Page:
So I’ve got an outdoor workbench that has a surplus-to-requirements office chair sitting in front of it. The only problem is that the workbench is at standing height, so the chair’s just not high enough.
I originally thought I’d have to get a whole new chair… but it actually turns out that most gas-lift struts for office chairs come in standard sizing - something which actually surprised me as a software developer.
A bit of measurement with calipers showed that the bottom of the strut measured 43mm, and that the top was 28mm. A quick search of eBay then revealed this one with very similar looking measurements. I ordered the HC200 model, and it arrived a few days later, somewhat amusingly with the top section sticking out the side of the package (something had pressed the button in shipping and the strut expanded).
Unlike the kind of hardware I usually deal with, the disassembly process can be summed up as “hit it with a hammer until it comes loose”. If this proves especially difficult, a larger hammer may help.
Reassembly, as they say, is the reverse of removal - reassemble, then sit on the chair to push both ends into place.
(you may wish to place the chair upright before use…)
(also, you may wish to purchase a foam mat in a better colour…)
With the taller strut, I probably wouldn’t lean back on the chair all the way - but it’s now the right height to sit at the workbench for extended soldering sessions, and I didn’t have to buy a whole new chair.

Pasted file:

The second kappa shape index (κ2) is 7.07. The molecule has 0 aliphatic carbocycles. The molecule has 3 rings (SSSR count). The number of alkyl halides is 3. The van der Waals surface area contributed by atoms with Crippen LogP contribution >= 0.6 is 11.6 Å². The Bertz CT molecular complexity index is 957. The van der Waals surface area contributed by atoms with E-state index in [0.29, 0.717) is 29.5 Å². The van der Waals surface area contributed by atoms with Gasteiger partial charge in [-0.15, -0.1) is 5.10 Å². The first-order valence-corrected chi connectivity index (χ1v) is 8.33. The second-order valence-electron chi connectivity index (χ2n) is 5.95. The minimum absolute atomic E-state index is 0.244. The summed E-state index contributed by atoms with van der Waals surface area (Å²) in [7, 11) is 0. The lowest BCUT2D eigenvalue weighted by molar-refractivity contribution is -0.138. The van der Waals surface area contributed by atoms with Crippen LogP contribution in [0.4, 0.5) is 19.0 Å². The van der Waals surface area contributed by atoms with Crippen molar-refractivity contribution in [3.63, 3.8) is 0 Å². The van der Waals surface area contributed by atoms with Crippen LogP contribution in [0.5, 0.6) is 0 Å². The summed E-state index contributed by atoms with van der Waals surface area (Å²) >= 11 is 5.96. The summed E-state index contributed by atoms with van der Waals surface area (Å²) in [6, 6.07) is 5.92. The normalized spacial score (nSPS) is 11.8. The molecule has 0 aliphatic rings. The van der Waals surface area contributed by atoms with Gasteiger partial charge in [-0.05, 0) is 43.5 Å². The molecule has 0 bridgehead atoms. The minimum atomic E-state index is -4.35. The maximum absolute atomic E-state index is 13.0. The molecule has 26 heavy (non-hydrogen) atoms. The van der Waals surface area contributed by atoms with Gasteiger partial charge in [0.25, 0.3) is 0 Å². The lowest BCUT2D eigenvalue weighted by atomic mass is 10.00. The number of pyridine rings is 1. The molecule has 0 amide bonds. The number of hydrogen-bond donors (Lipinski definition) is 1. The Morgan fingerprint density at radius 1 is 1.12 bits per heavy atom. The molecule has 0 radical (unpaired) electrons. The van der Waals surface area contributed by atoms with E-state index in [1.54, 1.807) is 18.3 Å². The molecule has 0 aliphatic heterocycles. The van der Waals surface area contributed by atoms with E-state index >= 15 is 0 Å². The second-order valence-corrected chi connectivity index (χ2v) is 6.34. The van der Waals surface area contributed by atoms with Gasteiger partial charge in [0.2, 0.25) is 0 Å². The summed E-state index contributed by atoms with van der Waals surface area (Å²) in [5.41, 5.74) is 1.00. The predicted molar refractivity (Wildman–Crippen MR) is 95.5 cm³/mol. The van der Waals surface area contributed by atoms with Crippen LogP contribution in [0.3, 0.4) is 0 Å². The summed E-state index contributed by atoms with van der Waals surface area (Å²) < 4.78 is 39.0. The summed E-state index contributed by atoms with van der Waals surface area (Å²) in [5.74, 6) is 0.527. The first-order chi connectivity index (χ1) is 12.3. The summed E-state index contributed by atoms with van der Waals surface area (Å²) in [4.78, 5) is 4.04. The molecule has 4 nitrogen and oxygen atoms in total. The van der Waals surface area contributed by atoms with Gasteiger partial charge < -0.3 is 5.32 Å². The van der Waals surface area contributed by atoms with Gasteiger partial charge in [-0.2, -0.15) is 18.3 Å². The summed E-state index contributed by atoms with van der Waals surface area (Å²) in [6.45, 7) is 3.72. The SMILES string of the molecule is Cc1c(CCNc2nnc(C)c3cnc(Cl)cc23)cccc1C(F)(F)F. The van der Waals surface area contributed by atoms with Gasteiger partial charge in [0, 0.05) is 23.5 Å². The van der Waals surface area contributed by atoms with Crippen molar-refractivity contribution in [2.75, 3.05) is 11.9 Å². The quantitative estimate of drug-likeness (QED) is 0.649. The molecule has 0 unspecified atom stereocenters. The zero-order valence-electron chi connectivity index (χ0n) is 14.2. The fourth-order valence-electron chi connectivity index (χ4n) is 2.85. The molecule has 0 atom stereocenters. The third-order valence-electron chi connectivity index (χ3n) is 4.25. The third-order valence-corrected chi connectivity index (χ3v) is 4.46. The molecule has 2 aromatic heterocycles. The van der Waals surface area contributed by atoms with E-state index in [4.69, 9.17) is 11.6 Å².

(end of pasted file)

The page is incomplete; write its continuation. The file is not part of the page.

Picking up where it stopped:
In the bedroom, there’s a media centre box attached to a projector. The projector in question is attached to the bed, pointed upwards at the ceiling, but that’s another story for another day…
Originally, I wanted the projector to be automatically switched on and off with the media centre. The projector has a RS232 serial port for control, so it was just a case of connecting this to the media centre with an appropriate cable and writing a few scripts to send commands on startup and shutdown.
However, I’ve just replaced the ancient AMD E350 based Mini-ITX box with a shiny new OSMC Vero 4k, an ARM-based box that you don’t really shut down.
Although I could still do this on the Vero, I decided to implement it as a standalone device. Take an ESP8266 NodeMCU board (a nice breakout board for an ESP-12 module) and combine it with a TTL to RS232 adaptor. Then, write firmware for it that connects to a MQTT server, and we’ll be able to control the projector from the web interface of HomeAssistant or any of the Amazon Echo devices.
So it seems that consumer affordable 10GBaseT is closer than I thought in my previous post. Asus has recently released a US$200 10GBaseT card which also supports 5 and 2.5Gbit. Following this, they’ve released another card, the cheaper XG-C100C with a MSRP of US$99 - although in the AU market, it seems to be selling for only about $30 less than the first one.
I’ve got a fileserver with two ZFS pools on it. Many terabytes of storage and much more reliable than individual disks. Single drives aren’t fast or reliable and I can’t fit all my Steam games on my RAID0 SSD pair. But the fileserver can read and write at close to 500MB/second. However, it’s on the other end of a gigabit ethernet connection, so it tops out at 120MB/sec - barely faster than a normal HDD. So what can we do? Isn’t 10GbE still crazy expensive?
I ended up with a drive letter on my desktop mapped to a SMB share on the fileserver and (most) Windows apps treat it no differently to a local drive. With a Steam library on it, I’m not going to be short on space for a while. But every time I go to load something, it’s bottlenecked by the gigabit connection.
(why ‘panzer’? The default name of a zfs pool is ‘tank’ and there already was one on the server)